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Caffeine

Caffeine

As someone who regularly wrestles with insomnia, I have been on a quest to learn what components help and hurt chances of a successful night’s sleep. Thus my interest in caffeine and its effects, specifically coffee in my case.

Having a cup of coffee first thing in the morning is my favorite ritual. It’s the one thing I never miss. And one cup of coffee isn’t too bad, although I would indulge in an occasional latte. Then my employer got an espresso machine. Especially after a night of poor sleep, a mid morning cup of espresso sounded like exactly what I needed. It was so accessible and free; really it was difficult to find a reason not to have one.

So I wanted to dig into coffee/caffeine and see what effect is has on the body and sleep. I learned that caffeine has a half life anywhere from 5-8 hours. Meaning in that duration, our body has metabolized only about half of the caffeine. Caffeine is in our system long after we consume it. It effects the neurochemicals: adenosine, melatonin, and dopamine. It blocks adenosine which typically builds up throughout the day and allows our body to feel more sleepy, less alert. It suppresses melatonin, even more than bright light. It increases dopamine, therefore increasing out pleasure and alertness level, probably a large part of what makes it so addictive.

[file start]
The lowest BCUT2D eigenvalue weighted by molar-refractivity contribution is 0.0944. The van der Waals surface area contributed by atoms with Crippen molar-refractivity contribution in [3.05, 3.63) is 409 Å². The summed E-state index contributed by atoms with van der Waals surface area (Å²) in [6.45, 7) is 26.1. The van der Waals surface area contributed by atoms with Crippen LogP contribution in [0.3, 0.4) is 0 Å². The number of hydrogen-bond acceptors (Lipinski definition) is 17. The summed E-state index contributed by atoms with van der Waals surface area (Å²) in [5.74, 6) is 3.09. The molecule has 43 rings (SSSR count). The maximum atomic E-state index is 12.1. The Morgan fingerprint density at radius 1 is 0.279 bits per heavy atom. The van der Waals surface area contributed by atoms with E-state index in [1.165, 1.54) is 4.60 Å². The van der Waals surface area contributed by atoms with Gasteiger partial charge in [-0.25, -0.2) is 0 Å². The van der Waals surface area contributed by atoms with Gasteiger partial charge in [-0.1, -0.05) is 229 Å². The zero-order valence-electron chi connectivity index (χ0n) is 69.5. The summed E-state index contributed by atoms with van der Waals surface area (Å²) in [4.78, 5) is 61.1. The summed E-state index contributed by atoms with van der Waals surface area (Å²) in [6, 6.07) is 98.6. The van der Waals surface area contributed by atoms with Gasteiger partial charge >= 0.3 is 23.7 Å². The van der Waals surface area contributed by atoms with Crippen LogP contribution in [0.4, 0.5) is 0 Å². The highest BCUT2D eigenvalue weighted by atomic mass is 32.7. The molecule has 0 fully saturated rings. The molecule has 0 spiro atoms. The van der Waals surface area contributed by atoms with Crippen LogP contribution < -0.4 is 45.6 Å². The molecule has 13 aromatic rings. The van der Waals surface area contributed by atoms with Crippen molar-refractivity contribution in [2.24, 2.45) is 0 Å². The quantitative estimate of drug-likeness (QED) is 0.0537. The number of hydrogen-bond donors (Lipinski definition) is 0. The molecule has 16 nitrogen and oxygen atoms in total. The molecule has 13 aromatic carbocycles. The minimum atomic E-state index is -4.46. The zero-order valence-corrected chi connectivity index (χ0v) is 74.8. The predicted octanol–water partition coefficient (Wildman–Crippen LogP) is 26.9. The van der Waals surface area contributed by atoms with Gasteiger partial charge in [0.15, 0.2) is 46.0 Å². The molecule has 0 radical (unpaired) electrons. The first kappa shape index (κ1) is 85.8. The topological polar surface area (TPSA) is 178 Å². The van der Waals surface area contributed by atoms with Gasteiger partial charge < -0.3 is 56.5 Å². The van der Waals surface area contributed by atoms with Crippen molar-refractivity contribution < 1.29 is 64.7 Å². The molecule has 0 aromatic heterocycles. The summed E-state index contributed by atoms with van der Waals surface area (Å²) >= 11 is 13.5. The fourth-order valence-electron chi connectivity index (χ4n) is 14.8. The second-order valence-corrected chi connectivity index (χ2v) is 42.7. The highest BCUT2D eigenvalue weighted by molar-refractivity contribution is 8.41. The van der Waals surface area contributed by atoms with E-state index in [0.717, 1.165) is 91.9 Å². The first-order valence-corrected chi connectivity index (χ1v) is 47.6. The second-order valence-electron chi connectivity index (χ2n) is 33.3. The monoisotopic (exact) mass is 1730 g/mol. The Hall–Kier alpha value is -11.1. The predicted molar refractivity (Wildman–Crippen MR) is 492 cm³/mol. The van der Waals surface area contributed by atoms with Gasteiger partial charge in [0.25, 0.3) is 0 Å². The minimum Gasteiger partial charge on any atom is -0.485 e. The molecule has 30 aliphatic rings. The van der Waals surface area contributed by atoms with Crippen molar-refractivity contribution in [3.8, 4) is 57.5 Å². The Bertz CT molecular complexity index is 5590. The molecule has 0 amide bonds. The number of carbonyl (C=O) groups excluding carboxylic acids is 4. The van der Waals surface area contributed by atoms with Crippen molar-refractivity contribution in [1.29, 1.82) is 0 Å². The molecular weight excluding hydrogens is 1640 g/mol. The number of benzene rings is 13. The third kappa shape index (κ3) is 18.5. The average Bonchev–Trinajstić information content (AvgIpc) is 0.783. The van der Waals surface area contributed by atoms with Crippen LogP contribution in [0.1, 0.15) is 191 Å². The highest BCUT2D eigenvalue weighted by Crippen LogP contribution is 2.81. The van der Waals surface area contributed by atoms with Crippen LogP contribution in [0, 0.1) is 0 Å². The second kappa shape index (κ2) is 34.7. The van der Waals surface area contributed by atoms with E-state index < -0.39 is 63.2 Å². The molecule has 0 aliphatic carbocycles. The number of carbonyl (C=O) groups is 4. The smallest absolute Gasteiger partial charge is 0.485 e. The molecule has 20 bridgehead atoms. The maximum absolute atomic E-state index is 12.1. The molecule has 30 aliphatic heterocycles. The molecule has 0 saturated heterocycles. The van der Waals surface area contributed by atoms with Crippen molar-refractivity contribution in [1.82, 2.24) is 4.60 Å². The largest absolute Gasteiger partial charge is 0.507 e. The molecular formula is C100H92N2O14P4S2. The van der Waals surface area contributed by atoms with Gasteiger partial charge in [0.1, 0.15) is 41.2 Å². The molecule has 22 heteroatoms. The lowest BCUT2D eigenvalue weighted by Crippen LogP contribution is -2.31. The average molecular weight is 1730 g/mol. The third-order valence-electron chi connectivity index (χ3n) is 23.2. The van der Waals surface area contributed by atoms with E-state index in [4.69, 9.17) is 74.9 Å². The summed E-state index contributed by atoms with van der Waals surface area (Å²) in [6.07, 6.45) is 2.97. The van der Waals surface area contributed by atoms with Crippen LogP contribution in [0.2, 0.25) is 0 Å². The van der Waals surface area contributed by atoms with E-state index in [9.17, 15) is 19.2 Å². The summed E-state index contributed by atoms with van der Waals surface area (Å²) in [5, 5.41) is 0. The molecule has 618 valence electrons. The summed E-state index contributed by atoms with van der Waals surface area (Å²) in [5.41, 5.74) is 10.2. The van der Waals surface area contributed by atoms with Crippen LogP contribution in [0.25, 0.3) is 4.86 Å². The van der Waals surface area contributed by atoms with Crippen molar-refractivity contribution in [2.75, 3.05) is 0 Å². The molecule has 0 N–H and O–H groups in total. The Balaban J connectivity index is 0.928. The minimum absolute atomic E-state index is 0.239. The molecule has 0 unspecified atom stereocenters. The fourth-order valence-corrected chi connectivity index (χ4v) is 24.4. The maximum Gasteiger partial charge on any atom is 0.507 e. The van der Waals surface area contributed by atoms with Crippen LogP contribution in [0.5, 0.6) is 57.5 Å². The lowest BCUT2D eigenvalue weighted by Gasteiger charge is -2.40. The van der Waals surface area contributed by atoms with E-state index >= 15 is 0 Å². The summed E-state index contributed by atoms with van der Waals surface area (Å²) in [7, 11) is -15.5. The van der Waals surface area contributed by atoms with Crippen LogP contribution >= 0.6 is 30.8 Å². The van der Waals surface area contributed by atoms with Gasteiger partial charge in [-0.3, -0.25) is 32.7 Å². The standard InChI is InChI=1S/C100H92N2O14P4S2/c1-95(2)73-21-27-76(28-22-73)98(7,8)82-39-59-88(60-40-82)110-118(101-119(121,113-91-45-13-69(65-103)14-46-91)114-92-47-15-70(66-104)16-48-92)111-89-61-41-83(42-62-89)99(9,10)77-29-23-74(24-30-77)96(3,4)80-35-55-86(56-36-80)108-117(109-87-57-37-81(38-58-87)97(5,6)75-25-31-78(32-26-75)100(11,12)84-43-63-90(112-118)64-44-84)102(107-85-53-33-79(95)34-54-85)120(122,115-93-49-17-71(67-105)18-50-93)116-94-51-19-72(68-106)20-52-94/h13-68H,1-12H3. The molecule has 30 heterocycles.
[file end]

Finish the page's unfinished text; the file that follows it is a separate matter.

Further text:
It’s that effect on these three neurochemicals which make caffeine good for our productivity and happiness and so detrimental to our sleep. The obvious beverages that come to mind when talking about caffeine are coffee, sodas, and energy drinks. Other sources include chocolate and any non-herbal teas.

To give myself the best chance at sleeping well, I’ve decided to continue my ritual of one cup of coffee first thing in the morning. After that, I am going to limit my caffeine consumption as much as possible. Only drinking herbal teas and even limiting chocolate just to be cautious. Maybe I will eventually switch to decaf for my morning cup. Maybe.

Plans

Plans

January Reads

January Reads